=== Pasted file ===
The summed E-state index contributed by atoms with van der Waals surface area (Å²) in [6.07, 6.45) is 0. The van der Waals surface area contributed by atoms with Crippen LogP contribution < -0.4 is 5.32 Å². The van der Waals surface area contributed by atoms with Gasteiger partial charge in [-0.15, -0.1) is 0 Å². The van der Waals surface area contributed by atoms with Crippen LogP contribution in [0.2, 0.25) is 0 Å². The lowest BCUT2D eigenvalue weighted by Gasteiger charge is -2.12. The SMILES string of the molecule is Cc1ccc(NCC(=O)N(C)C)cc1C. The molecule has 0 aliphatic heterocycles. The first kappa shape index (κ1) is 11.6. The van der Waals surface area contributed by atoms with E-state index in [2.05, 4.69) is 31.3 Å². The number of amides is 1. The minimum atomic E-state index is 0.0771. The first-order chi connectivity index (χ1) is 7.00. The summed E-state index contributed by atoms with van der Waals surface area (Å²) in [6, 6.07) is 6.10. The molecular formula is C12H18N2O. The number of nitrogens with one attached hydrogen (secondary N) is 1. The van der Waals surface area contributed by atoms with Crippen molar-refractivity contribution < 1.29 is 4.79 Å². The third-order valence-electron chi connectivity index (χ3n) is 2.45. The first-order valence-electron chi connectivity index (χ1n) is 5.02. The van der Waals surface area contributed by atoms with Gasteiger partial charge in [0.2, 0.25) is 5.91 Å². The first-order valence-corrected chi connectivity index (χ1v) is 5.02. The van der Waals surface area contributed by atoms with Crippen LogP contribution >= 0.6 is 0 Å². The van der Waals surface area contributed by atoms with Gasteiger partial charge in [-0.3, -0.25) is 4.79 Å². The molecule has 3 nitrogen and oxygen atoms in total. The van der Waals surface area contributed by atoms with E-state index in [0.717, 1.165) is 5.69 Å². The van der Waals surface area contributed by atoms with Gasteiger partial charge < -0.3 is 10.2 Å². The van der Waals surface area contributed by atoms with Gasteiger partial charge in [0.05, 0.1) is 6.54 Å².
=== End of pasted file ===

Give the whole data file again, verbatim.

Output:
The summed E-state index contributed by atoms with van der Waals surface area (Å²) in [6.07, 6.45) is 0. The van der Waals surface area contributed by atoms with Crippen LogP contribution < -0.4 is 5.32 Å². The van der Waals surface area contributed by atoms with Gasteiger partial charge in [-0.15, -0.1) is 0 Å². The van der Waals surface area contributed by atoms with Crippen LogP contribution in [0.2, 0.25) is 0 Å². The lowest BCUT2D eigenvalue weighted by Gasteiger charge is -2.12. The SMILES string of the molecule is Cc1ccc(NCC(=O)N(C)C)cc1C. The molecule has 0 aliphatic heterocycles. The first kappa shape index (κ1) is 11.6. The van der Waals surface area contributed by atoms with E-state index in [2.05, 4.69) is 31.3 Å². The number of amides is 1. The minimum atomic E-state index is 0.0771. The first-order chi connectivity index (χ1) is 7.00. The summed E-state index contributed by atoms with van der Waals surface area (Å²) in [6, 6.07) is 6.10. The molecular formula is C12H18N2O. The number of nitrogens with one attached hydrogen (secondary N) is 1. The van der Waals surface area contributed by atoms with Crippen molar-refractivity contribution < 1.29 is 4.79 Å². The third-order valence-electron chi connectivity index (χ3n) is 2.45. The first-order valence-electron chi connectivity index (χ1n) is 5.02. The van der Waals surface area contributed by atoms with Gasteiger partial charge in [0.2, 0.25) is 5.91 Å². The first-order valence-corrected chi connectivity index (χ1v) is 5.02. The van der Waals surface area contributed by atoms with Crippen LogP contribution >= 0.6 is 0 Å². The van der Waals surface area contributed by atoms with Gasteiger partial charge in [-0.3, -0.25) is 4.79 Å². The molecule has 3 nitrogen and oxygen atoms in total. The van der Waals surface area contributed by atoms with E-state index in [0.717, 1.165) is 5.69 Å². The van der Waals surface area contributed by atoms with Gasteiger partial charge < -0.3 is 10.2 Å². The van der Waals surface area contributed by atoms with Gasteiger partial charge in [0.05, 0.1) is 6.54 Å².